Update: SCHAEUBLE: GREECE FREE TO SEEK RUSSIAN AID, MAY NOT GET MUCH

As Greeks take to the streets, Varoufakis calls predictions about Grexit reverberations delusional, and Bloomberg proposes a list of Greek default scenarios. Meanwhile, central banks move to ringfence Greek exposure and analysts scramble to outline the risk of bank runs, capital controls, and contagion. 

Greek Bank "Quarantine" Abroad Sparks European Selloff

A large number of European countries have effectively quarantined Greece in a bid to minimize the consequences on their credit systems in case of a Greek "accident." As ekathimerini reports, the actions are being taken in order to shield themselves and minimize the danger of contagion in case the negotiations between the Greek government and the eurozone do not bear fruit. This has sparked broad-based selling across global risk assets but particularly in Europe. Stocks from Germany to Spain are having their worst day of the year, European sovereign bond risk is exploding higher (contagion Mr. Schaeuble?), and Greek bank bonds and stocks are getting crushed.

Greece May Pay Wages And Pensions In IOUs

Greece could "issue IOUs to pay public sector workers and pensioners and free up money to repay its debts. But this could cause economic chaos if fears that the IOUs would never be paid sparked riots or public sector employees simply refused to work."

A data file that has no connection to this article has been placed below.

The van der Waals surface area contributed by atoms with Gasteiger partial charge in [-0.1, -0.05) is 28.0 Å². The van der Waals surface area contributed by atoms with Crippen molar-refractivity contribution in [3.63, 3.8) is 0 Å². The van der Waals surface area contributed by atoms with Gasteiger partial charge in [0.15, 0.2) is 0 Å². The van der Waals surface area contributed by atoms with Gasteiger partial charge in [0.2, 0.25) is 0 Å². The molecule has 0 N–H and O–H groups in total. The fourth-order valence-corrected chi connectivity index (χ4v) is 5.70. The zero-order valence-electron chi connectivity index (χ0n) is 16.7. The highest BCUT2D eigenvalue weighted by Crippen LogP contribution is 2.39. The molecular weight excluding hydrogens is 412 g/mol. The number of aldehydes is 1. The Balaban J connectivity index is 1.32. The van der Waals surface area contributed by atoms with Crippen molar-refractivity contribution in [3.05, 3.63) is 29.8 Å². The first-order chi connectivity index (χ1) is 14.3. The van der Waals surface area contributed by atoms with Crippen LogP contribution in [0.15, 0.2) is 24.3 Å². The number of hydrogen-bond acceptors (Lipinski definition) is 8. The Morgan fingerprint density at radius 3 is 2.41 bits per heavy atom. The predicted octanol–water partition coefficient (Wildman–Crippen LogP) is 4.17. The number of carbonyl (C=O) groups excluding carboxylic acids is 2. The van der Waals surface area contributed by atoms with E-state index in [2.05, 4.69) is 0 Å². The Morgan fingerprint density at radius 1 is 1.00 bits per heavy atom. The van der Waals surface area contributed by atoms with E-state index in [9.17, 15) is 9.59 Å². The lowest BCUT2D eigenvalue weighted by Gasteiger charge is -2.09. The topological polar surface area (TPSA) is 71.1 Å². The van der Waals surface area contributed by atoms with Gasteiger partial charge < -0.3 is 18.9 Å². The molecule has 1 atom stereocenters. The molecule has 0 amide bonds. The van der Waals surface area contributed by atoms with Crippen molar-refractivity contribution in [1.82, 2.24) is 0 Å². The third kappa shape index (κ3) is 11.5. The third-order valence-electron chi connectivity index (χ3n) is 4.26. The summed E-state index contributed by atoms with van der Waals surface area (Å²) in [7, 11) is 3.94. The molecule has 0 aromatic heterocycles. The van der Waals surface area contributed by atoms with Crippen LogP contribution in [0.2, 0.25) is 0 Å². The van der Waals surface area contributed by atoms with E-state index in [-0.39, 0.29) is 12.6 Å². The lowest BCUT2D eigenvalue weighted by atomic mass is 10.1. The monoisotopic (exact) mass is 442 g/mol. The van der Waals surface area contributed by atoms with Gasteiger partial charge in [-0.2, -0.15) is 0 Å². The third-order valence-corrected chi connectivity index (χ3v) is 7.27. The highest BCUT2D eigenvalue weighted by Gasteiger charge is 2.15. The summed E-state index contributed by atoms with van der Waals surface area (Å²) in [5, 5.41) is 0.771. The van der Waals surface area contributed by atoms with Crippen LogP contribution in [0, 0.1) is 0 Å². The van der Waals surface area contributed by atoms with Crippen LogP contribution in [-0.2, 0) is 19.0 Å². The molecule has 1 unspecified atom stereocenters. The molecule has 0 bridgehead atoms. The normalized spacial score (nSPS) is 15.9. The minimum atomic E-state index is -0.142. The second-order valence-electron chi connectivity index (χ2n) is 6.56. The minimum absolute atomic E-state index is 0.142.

Greek Bonds Tumble On News IMF Rejected "Unofficial" Greek Request To Delay Payment

"Greek officials have made an informal approach to the International Monetary Fund to delay repayments of loans to the international lender," FT reports. Knowing it faces the rather untenable choice between paying the IMF or paying public sector wages and pensions, Athens attempted to "shuffle" its payment schedule around to no avail. Yields on GGBs spiked as the now openly insolvent Greece stares into the drachma abyss. 

America, Meet Your Brand New Largest Foreign Creditor

Exactly one month ago we wrote that "Japan Ties China As America's Largest Creditor" when, according to Treasury International Capital in the month of January, China sold just over $5 billion in Treasurys while Japan bought $8 billion in US paper. Fast forward to today when we are pleased to announce that, as expected, the trend has continued and for the first time since the great financial crisis, Japan is once again America's largest foreign credito.

The Madness Of Negative Bond Yields

Confidence in the system likely hangs by a much thinner thread than is currently widely perceived. Since “risk asset” prices are soaring in much of Europe, the underlying currents of suspicion are well masked, but that certainly doesn’t mean they don’t exist. While we believe that central bank and regulatory interventions in the market are a major reason why so many bond yields have dropped into negative territory, the role played by distrust in the banking system is probably quite large as well – a suspicion that seems to be confirmed by the strength of the euro-denominated gold price.